For those of you who have just tuned in, I'm taking General Theory of Literature and Classical Studies (Greek focus), at TAU. Many new impressions, and I don't have time to work them into something ordered and insightful, so I'll just have at it, and if you're really curious, you can read all about it.
- there are lots and lots of people here. 27,000 students, in fact!
- My Beginner Greek class actually has a double-digit number of people in it! (some will drop out, I know)
- You do a lot of walking on campus. And both my majors are taught at the same building -- others must have it worse.
- The teachers are nice. The lessons are interesting.
- I'm not impressed with most of the students. Most are way too ignorant (in general, not necessarily in their chosen discipline). I feel a lot better equipped to handle my studies than most of the people I see around me.
- Due to a cruel twist of fate, I will be taking the mandatory English Reading Comprehension class with the Gender Studies group, meaning I'll be reading a lot of Gender Studies
drivelarticles. Can't wait.
- Prof. Ziva Ben-Porat is cool. She made us read Cohen's Story of Isaac to illustrate the concept of intertextual "footprints", as she calls them. And a funny little poem by Dan Almagor (whom I'm growing to appreciate more and more every time I read something of his) which gives a version of the Romeo and Juliet story, while skillfully paying additional homage to the Bard with a stanza that echoes Sonnet CXXX. Delectable.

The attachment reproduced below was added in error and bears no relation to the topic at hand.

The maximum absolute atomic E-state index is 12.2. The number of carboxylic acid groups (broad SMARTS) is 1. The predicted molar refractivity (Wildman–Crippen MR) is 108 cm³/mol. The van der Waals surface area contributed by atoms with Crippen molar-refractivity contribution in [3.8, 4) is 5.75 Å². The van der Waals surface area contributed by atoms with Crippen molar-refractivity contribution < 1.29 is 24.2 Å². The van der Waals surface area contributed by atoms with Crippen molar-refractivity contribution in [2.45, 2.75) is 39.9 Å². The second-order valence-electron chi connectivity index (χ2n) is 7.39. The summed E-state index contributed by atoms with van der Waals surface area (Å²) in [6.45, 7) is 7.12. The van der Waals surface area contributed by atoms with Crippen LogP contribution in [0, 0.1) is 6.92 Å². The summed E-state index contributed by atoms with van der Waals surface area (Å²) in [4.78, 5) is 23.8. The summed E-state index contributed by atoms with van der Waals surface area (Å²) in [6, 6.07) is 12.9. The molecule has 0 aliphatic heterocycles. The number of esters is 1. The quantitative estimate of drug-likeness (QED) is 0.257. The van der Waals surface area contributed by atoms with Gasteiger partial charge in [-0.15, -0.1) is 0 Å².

- Prof. Menakhem Perry, despite negative feedback I've received about him and his course ("Introduction to Prose"), is an interesting speaker with a challenging pace. The course is not as bland as its name suggests, but rather introduces "The Tel-Aviv School" of literary criticism, which Perry co-founded. I've only had one lesson in his course so far, but the theory and the course seem promising, and I very much enjoyed even this first lesson.
- Mr. Eyal Nissani is a good speaker who's fun to listen to -- that four-hour lesson of Introduction to Greek Literature would be hell if he weren't.
- Prof. Ze'ev Rubin is erudite and quaint -- he speaks veeery slowly, but has a keen sense of irony. I think his Society, Regime, and Culture in Ancient Rome class would be fun.